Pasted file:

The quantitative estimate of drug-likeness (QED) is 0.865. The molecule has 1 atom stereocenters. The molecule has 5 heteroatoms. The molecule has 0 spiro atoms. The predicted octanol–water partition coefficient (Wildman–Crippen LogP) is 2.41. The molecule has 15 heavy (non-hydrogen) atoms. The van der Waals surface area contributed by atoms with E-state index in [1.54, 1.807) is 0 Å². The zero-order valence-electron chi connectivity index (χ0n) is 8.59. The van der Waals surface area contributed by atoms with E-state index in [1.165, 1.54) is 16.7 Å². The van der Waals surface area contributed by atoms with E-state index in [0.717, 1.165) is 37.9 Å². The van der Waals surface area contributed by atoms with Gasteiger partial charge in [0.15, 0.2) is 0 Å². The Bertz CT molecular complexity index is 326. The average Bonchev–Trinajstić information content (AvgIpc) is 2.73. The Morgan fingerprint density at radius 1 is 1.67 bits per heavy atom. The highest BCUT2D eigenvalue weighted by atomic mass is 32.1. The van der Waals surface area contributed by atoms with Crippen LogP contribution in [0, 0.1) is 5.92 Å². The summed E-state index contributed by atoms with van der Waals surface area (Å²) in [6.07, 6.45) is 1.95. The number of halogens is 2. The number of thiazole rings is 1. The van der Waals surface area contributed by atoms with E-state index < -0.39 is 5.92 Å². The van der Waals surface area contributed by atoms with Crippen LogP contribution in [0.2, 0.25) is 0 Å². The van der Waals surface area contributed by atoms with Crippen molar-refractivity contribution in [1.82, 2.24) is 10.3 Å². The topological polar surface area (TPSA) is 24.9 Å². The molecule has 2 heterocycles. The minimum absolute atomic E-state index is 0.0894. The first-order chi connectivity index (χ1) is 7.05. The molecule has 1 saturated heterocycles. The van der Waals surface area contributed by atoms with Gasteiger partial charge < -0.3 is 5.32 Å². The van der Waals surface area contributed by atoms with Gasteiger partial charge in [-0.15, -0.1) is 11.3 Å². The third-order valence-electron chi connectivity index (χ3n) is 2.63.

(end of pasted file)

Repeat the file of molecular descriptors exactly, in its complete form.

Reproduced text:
The quantitative estimate of drug-likeness (QED) is 0.865. The molecule has 1 atom stereocenters. The molecule has 5 heteroatoms. The molecule has 0 spiro atoms. The predicted octanol–water partition coefficient (Wildman–Crippen LogP) is 2.41. The molecule has 15 heavy (non-hydrogen) atoms. The van der Waals surface area contributed by atoms with E-state index in [1.54, 1.807) is 0 Å². The zero-order valence-electron chi connectivity index (χ0n) is 8.59. The van der Waals surface area contributed by atoms with E-state index in [1.165, 1.54) is 16.7 Å². The van der Waals surface area contributed by atoms with E-state index in [0.717, 1.165) is 37.9 Å². The van der Waals surface area contributed by atoms with Gasteiger partial charge in [0.15, 0.2) is 0 Å². The Bertz CT molecular complexity index is 326. The average Bonchev–Trinajstić information content (AvgIpc) is 2.73. The Morgan fingerprint density at radius 1 is 1.67 bits per heavy atom. The highest BCUT2D eigenvalue weighted by atomic mass is 32.1. The van der Waals surface area contributed by atoms with Crippen LogP contribution in [0, 0.1) is 5.92 Å². The summed E-state index contributed by atoms with van der Waals surface area (Å²) in [6.07, 6.45) is 1.95. The number of halogens is 2. The number of thiazole rings is 1. The van der Waals surface area contributed by atoms with E-state index < -0.39 is 5.92 Å². The van der Waals surface area contributed by atoms with Crippen LogP contribution in [0.2, 0.25) is 0 Å². The van der Waals surface area contributed by atoms with Crippen molar-refractivity contribution in [1.82, 2.24) is 10.3 Å². The topological polar surface area (TPSA) is 24.9 Å². The molecule has 2 heterocycles. The minimum absolute atomic E-state index is 0.0894. The first-order chi connectivity index (χ1) is 7.05. The molecule has 1 saturated heterocycles. The van der Waals surface area contributed by atoms with Gasteiger partial charge < -0.3 is 5.32 Å². The van der Waals surface area contributed by atoms with Gasteiger partial charge in [-0.15, -0.1) is 11.3 Å². The third-order valence-electron chi connectivity index (χ3n) is 2.63.